When every guest had been welcomed inside the gate, there were songs, dances, music, games, and of course, food and drink . . . growing food and eating it occupied most of their time. In other matters, they were, as a rule, generous and not greedy, but contented and moderate.
—J.R.R. Tolkien, The Fellowship of the Ring
Imagination does not breed insanity. Exactly what does breed insanity is reason. Poets do not go mad; but chess-players do. . . . The poet only asks to get his head into the heavens. It is the logician who seeks to get the heavens into his head. And it is his head that splits.
—G.K. Chesterton, Orthodoxy
“What’s the moment of greatest pleasure in chess?” “When you break his ego” 
—Bobby Fischer interview with Dick Cavett
Before he leaves on his fated journey
No man will be so wise that he need not
Reflect while time still remains
Whether his soul will win delight
Or darkness after his death-day 
—Death Song of Bede, The Anglo-Saxon World: An Anthology
I think it may have all started with my G.I. Joes, not the five-inch 1990s version but the full twelve-inch ones, with beards which always rubbed off the chin. Mortar shells which I could actually launch across a small portion of the room, adventures excavating mummies, capturing tigers and gorillas, and infiltrating the island lair of spies and dynamiting it into the depths of the sea all animated my juvenile male mind set on adventure and mission. Probably it began before that, with the tiny (about an inch tall) blue and red, plastic, revolutionary American and British soldiers one could get through the mail, after waiting six to twelve weeks; further waves of combatants breaching the shoreline of my imagination included the slightly larger green plastic army men which populate Toy Story, medieval knights from a castle set, and G.I. Joe-sized Johnny West and Geronimo figures. By the time I reached full adolescence, I had a firmly ingrained habit of not just imaginative but combative play with little soldiers. My son has proudly, but for the most part non-combatively, followed in my tradition with his Legos, creating from scratch such fantastic realms as Virgil’s Aeneid, Gotham City, and the sacred Norse Tree of Nine Worlds, Yggdrasil.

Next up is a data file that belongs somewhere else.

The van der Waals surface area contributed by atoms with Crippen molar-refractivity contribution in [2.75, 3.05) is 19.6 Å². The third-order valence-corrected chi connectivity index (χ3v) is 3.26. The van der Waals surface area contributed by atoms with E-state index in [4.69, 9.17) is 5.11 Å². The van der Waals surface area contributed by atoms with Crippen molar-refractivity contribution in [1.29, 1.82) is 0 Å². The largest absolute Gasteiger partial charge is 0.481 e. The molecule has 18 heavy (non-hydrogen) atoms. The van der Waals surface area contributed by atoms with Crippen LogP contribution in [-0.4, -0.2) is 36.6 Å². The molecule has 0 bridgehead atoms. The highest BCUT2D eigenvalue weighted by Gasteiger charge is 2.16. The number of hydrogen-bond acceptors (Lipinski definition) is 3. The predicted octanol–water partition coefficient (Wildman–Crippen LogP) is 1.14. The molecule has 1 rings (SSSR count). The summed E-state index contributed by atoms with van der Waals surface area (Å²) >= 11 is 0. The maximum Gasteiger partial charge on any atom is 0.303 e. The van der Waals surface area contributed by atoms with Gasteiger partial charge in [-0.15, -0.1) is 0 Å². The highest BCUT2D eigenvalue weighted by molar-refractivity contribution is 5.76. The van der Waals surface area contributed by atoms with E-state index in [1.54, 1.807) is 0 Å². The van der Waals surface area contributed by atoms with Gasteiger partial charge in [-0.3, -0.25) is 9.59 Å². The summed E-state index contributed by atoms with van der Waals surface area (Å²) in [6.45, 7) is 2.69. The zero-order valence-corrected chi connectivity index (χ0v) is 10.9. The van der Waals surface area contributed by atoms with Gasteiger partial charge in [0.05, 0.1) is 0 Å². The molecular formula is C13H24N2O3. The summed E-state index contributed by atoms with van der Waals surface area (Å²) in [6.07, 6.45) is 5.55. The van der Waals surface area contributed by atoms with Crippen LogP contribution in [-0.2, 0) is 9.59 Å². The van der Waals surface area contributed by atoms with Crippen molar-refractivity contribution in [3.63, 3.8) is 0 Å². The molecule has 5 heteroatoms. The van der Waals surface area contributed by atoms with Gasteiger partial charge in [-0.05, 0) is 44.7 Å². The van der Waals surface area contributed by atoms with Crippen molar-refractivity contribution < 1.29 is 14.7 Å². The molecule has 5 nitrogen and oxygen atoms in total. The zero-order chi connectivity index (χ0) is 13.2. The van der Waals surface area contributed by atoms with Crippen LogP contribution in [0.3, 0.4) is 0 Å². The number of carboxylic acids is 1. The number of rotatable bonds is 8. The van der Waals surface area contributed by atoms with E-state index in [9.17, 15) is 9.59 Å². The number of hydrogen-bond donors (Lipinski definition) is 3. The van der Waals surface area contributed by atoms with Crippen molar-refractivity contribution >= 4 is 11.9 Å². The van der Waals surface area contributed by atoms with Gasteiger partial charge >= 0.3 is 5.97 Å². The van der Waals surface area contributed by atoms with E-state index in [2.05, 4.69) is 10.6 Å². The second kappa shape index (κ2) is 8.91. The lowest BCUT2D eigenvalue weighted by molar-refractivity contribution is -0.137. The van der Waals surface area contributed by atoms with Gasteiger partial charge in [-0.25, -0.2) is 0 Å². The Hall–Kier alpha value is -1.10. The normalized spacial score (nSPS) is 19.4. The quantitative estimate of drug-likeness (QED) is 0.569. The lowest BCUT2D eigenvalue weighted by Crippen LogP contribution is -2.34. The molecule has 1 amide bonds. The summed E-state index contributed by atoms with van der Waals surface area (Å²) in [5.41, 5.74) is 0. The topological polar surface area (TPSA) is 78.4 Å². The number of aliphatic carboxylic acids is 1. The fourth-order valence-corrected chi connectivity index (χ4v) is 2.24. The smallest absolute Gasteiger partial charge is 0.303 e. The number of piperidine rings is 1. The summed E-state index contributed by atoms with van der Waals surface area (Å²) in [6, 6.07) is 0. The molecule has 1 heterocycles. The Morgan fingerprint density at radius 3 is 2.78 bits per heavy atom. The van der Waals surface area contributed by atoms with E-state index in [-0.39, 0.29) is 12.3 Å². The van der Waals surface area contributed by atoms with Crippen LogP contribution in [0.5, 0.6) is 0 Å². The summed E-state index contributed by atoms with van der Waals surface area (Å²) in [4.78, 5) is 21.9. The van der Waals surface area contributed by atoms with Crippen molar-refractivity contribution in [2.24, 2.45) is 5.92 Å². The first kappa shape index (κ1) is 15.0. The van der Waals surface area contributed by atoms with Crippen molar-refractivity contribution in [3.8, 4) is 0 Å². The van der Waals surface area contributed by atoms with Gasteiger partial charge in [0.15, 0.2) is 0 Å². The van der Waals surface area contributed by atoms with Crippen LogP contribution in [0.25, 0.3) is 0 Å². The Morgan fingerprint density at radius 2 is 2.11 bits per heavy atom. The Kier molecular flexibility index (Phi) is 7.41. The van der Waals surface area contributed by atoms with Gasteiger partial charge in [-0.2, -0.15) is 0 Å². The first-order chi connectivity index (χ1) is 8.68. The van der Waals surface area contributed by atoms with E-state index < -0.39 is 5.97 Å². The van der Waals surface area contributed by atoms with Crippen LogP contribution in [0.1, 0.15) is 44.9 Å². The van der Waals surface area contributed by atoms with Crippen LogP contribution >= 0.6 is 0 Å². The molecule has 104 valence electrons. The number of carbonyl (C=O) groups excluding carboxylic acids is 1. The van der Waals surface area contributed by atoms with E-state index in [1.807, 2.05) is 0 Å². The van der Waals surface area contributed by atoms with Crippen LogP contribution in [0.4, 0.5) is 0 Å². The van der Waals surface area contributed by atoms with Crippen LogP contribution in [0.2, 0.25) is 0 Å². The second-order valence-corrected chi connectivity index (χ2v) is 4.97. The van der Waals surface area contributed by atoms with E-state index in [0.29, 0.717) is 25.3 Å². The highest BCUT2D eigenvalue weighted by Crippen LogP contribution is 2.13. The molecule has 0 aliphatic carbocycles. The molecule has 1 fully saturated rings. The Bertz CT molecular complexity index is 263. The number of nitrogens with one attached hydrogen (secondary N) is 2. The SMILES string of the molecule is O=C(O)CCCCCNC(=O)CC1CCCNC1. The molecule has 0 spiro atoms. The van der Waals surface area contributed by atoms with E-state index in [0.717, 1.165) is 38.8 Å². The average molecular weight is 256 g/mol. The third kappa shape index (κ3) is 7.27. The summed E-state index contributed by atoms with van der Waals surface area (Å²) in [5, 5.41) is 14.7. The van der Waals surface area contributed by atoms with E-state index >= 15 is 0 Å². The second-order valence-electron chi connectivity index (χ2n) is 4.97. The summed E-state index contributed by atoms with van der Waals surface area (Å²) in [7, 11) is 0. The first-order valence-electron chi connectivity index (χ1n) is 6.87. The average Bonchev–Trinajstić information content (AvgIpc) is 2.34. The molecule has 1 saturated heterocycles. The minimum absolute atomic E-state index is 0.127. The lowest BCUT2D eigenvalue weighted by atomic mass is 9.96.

By Junior High, when “recess” was no longer an option, I discovered a thing called “Chess Club.” There were still opposing teams of little armies, but planning and an almost math-like logic were required. I won’t even discuss the board game The Game of Life, my wife’s least favorite of all, though there the parties could harmoniously marry, start families, get jobs, and buy homes, although life in even that format was something of a competition. Not just the phone app game Farmville or colonial era Made for Trade (who can forget Eliza Oglethorpe and Ebenezer Brown browsing fine pewter home goods at the Tinsmith shoppe, or Makepeace Middleton and Prudence Peterson at the Cabinetmaker?) but modern era civilizational advance board games like Settlers of Catan and Civilization owe their inspiration to the innocent Game of Life.
Like G.I. Joe, the chess world supplied its own heroes, or hero, at least: the invincible Bobby Fischer. Raised in the Cold War era (1943-2008), Fischer dared to challenge the Russians at their own game. Unleashing a daring queen-sacrifice-led blitzkrieg “game of the century” against a grandmaster at age twelve, becoming the youngest US junior champion at age 13, the youngest to win the US Open championship (which he would win a record eight times) two months shy of his fifteenth birthday, and achieving the youngest player to achieve Grandmaster status at age fifteen and a half, Fischer was a chess prodigy (though one who worked very, very hard at it). Always playing for the win instead of the easy Grandmaster draw, he would often unleash lengthy winning streaks to capture tournaments or defeat contenders for the world championship with perfect scores. His plans to become the world’s youngest champion in 1963 at age 20, however, were foiled in a qualifying tournament in which he accused the Soviet Russians of colluding to play easy draws among themselves to save their energy for matches against himself and others. His charges were widely accepted, published in Sports Illustrated, and led to immediate change in the structure of qualifying matches in the next championship cycle.